The car is low, lean, and distinctly sportier than its predecessor, and that carries over to the interior. Again very similar to that of the Volt, it has straightforward instruments in a pod in front of the driver and a 7.0- or 8.0-inch touchscreen display in the center of the dash on every model. Controls are logical and intuitive, and brightwork is used to outline them.

The nicest interiors are the two-tone options on the Premier trim level, but all versions of the interior are a clean and cohesive design. Overall, it's modern without being overly stylized or too digital for mainstream buyers.

The 2016 Chevrolet Cruze uses the same rakish, wedge-shaped profile as the Volt and similar cockpit styling; if anything, they're too close in style.

The 2016 Chevrolet Cruze presently offers just one engine; it handles well but is more of a competent all-rounder than a sport sedan.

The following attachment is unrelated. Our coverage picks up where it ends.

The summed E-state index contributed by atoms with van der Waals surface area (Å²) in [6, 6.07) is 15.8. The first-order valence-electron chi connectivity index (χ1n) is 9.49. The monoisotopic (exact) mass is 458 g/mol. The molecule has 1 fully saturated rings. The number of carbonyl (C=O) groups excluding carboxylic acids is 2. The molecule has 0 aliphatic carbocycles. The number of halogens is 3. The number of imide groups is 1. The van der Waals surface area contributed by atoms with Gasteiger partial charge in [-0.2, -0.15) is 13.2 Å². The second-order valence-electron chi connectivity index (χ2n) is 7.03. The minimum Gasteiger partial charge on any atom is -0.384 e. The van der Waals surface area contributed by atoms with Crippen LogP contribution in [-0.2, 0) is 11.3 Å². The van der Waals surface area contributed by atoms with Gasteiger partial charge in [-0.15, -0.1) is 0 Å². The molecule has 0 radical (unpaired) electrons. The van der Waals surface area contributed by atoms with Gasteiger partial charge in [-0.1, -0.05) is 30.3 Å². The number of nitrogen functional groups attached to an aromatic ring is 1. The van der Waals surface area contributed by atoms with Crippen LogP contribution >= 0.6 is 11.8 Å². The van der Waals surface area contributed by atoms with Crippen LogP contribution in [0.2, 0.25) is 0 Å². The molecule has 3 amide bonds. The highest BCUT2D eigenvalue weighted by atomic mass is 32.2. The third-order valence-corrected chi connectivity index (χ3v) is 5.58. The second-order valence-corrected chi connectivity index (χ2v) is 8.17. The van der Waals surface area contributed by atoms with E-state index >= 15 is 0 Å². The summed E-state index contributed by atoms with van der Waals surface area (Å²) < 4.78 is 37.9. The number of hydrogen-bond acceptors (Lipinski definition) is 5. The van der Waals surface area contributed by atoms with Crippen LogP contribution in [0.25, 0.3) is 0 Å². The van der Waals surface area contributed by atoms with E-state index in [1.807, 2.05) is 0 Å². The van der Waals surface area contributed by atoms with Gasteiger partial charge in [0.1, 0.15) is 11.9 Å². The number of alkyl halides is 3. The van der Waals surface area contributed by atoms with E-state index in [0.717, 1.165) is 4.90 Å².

In its initial release, the 2016 Chevy Cruze offers only one engine—a 153-horsepower turbocharged 1.4-liter 4-cylinder—and choice of 6-speed automatic transmission or, on lower-end models, a 6-speed manual.

Chevrolet quotes a 0-to-60-mph acceleration time of 7.7 seconds, and the 2016 Cruze is agile in around-town use. Like so many cars designed for tougher, rising corporate average fuel-economy rules, it reaches power limits that are just a little lower than you may expect during hard acceleration. You'll find you will floor the car on that short, uphill highway on-ramp; the car will get you safely into traffic, but it doesn't have a lot of reserve left when it does.

Chevrolet promises it will add a 1.6-liter turbodiesel option early in the 2017 model year that will be the lineup's fuel-economy champ. A stop-start system is standard on all versions; it works smoothly and restarts quickly.